The last two papers we introduce examine the impact that COVID had on digitalization and trade policies respectively. In Firms’ Digitalization during the COVID-19 Pandemic: A Tale of Two Stories, Xavier Cirera and coauthors use a unique global panel dataset to document the patterns of digital adoption during the pandemic across firms in 57 (mostly developing) countries. In Trade Policies and Sea and Air freight: The Impact of COVID-19 Lockdowns on Imports and Exports, Socrates Majune and Angella Faith Montfaucon analyzes how Indonesia’s international trade was affected by its own lockdown policies (domestic) and those of its trading partners (external) in response to COVID-19.


Figure 2: Fraction of businesses by responses to the shock

Figure 2


  • Trade Policies and Sea and Air freight: The Impact of COVID-19 Lockdowns on Imports and Exports examines how Indonesia’s international trade was affected by its own lockdown policies (domestic) and those of its trading partners (external) in response to COVID-19. The study differentiates between sea freight and air freight, as well as products affected by specific non-tariff measures. Event-study results show that the decline in imports (which were more negatively affected than exports) was mainly attributed to external lockdowns, the impacts of which were more pronounced and persistent for imports entering Indonesia by air (due to restrictions to international travel) and imports subject to port-related non-tariff measures. Domestic lockdowns adversely affected intermediate imports subject to non-tariff measures requiring physical inspection, testing, and approval processes. External lockdowns, which also had a larger impact on exports relative to domestic policies, affected sea and air exports evenly. Demand factors (specifically, workplace closures and stay at-home orders) in the partner countries were the drivers of the decline in exports.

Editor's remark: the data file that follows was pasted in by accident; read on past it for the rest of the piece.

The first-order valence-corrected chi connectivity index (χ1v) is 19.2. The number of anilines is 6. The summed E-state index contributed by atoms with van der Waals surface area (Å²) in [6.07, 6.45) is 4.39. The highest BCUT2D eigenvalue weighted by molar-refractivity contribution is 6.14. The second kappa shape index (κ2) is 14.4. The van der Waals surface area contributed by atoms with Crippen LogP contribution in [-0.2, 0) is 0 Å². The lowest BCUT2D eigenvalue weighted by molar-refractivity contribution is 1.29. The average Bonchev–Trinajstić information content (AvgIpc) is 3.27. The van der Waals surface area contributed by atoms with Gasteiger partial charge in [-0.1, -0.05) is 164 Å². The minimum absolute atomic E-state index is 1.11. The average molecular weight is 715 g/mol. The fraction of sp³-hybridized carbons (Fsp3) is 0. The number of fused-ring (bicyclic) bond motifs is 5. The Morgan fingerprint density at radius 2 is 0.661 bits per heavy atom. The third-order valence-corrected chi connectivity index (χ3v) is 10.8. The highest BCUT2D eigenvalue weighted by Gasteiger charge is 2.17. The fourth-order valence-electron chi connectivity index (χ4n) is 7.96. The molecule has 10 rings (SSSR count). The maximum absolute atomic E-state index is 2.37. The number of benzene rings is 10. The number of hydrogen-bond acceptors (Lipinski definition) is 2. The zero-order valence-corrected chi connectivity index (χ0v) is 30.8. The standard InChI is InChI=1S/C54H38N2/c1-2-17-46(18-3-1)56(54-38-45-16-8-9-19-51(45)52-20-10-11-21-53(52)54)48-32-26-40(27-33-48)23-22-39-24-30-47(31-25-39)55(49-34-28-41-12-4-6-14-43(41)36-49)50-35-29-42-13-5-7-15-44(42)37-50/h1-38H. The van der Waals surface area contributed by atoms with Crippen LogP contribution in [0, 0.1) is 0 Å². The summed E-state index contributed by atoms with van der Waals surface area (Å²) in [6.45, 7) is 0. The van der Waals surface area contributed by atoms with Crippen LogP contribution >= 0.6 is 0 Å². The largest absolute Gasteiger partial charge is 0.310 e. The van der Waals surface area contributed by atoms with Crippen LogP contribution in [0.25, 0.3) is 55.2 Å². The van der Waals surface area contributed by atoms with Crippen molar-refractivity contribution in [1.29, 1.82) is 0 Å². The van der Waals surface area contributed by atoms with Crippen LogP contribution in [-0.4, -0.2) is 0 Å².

The following are other interesting papers published in January. Please make sure to read them as well.

  1. Returns to Education in the Marriage Market: Bride Price and School Reform in Egypt
  2. Growing Up Together: Sibling Correlation, Parental Influence, and Intergenerational Educational Mobility in Developing Countries
  3. Does Market Integration Increase Rural Land Inequality? Evidence from India
  4. Digital Technology Uses among Microenterprises: Why Is Productive Use So Low across Sub-Saharan Africa?
  5. Understanding the Global Drivers of Inflation: How Important Are Oil Prices?
  6. Do Cash Transfer Programs Protect from Poverty in the Case of Aggregate Shocks? A Study on Typhoon Yolanda in the Philippines
  7. Outcomes for Internally Displaced Persons and Refugees in Low and Middle-Income Countries
  8. Deep Trade Agreements and Heterogeneous Firms Exports
  9. What Makes an Investment Promotion Agency Effective? Findings from a Structural Gravity Model
  10. The Evolution of COVID-19 Vaccine Hesitancy in Sub-Saharan Africa: Evidence from Panel Survey Data
  11. Bank Bailouts and Fiscal Contingent Liabilities
  12. Bayesian Impact Evaluation with Informative Priors: An Application to a Colombian Management and Export Improvement Program